Stanwell A/S Denmark
In August 2007 I had the chance to
visit Stanwell’s pipe factory in Borup, Denmark.
way back from a visit to Poul Winsløw we stopped in Borup.
factory is located in a small industrial park, which surprisingly doesn’t look
Surrounded by a beautiful landscape
with lakes, you will not notice the factory until you are directly in front if
Stanwell’s manager Jørgen Grundtvig
was already waiting for us when we arrived on the premises and gave us a hearty
In 1942 Poul
Nielsen Stanwell began producing pipes in Kyringe, in the Danish Zealand.
Because World War II was raging, neither briar nor ebonite was available. Thus,
pipes were made from birch wood and equipped with mouthpieces made of rubber
At the end of the 1940s Poul Nielsen Stanwell’s Real Briar
pipes became popular. At that time the crowned “S” was made Stanwell’s
trademark, and is being used to this day.
Soon, the factory grew to about twenty employees.
Sixten Ivarsson is Stanwell’s most
important designer, having worked for them for 35 years.
freehand designs were adapted for serial production a real revolution took
place, especially in the USA, where his pipes became a great success. Ivarsson
has created several famous shapes for Stanwell, some of which having sold over
one million copies.
1965 the company moved to Borup, near Copenhagen, and expanded to more than
Stanwell’s seconds are known under
the name of „Danske Club.“ Shortly before Poul Stanwell’s death in 1982 the
ownership of Stanwell was sold to a group in which Dunhill is a
and marketing were not really changed though. Today, Stanwell is the biggest
Danish pipe factory, accounting for 35 percent of the Danish pipe export.
Many years ago Stanwell was taken
over by Larsen & Jensen, a partner they had been working with for years.
They cancelled the production of their other brands in favour of Stanwell.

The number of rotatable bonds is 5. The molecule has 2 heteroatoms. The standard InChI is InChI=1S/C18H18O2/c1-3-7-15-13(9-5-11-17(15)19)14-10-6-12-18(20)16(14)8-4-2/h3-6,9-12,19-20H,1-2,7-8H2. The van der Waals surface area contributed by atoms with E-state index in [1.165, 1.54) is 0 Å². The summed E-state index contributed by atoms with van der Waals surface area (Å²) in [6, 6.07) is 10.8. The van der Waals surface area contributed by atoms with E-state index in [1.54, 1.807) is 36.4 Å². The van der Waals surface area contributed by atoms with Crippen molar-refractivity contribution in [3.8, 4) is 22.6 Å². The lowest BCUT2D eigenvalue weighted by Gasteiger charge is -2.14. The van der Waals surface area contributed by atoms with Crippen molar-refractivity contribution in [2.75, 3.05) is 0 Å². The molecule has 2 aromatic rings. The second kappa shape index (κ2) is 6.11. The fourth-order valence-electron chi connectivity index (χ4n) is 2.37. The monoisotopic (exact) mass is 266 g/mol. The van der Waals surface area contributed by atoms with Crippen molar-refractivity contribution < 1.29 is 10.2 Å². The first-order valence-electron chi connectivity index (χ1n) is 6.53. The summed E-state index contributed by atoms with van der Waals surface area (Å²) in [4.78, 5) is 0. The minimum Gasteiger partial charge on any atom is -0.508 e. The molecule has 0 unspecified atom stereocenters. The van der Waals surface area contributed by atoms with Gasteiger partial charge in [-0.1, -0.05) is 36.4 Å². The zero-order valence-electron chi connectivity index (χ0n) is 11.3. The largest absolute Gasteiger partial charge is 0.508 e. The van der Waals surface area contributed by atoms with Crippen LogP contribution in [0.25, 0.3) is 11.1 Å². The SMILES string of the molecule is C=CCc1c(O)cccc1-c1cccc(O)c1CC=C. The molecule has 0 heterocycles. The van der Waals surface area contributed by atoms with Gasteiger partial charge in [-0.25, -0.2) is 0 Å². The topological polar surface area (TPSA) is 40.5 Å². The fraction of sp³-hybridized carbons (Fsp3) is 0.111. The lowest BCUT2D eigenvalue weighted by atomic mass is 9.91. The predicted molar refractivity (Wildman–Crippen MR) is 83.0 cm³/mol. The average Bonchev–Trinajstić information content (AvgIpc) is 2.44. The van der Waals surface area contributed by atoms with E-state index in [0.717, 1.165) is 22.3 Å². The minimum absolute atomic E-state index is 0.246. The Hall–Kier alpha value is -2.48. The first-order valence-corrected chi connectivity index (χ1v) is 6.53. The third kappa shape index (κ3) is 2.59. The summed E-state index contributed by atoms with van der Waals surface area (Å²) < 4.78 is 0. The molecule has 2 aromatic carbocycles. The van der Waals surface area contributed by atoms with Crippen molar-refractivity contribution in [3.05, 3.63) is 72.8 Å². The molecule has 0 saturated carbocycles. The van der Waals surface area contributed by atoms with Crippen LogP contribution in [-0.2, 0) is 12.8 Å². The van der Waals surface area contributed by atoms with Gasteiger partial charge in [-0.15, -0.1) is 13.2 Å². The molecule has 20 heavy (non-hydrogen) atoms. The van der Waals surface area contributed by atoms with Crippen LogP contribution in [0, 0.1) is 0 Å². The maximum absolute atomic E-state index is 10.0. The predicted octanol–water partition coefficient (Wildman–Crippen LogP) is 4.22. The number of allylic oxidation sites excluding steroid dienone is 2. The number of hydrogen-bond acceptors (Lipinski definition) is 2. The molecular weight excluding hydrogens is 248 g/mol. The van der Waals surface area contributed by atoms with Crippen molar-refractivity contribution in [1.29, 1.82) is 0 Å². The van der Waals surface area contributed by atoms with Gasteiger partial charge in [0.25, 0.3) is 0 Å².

The Classic Line is an integral
part of Stanwell’s product range. Over fifty traditional shapes, often sporting
typical Stanwell elements, constitute the comprehensive foundation for this
are available in sandblast, so-called Royal Matte, or with a smooth
Es war Sixten Ivarsson introduced
the famous Freehand-Series. Its pipes make you forget the copying machines that
have shaped them, and give you the impression of being completely handmade.
rough bark of the briar is often kept as an ornament on the bowl’s rim. This
feature is known as “fleuron” in France, and “roughtop” in England. It was this
paradox, freehand pipes produced by machines, which quickly made Stanwell famous
in the USA.
that time, only Charatan’s factory had machines to do the same. But their pipes
were much more expensive. The Freehand-Series eventually became the basis for
the now world-famous Danish pipe shapes.
pipe makers have created designs for Stanwell, too, for example, Anne Julie,
Jess Chonowitsch, and Tom Eltang.
The machines are used as
efficiently as possible, not just for freehands but also for standard shapes.
This is why Stanwell is able to offer value for money in either classic or
Unfortunately, as of 2000 the
diversity of shapes had to be reduced for economic reasons.
Jørgen Grundtvig, Managing
Director of Stanwell A/S
Sadly, he will be retiring by end of 2007
Taking our lunch in the
Dortmund saw the first public presentation of this pipe, made in 1942 by Poul
Stanwell using only birch wood, the Stanwell No. 1. It is available in standard
and filter version, made of either briar or birch wood, and comes with a
prestigious case. This Stanwell replica is a must-have for any pipe collector.
Copyright © 2007 by TECON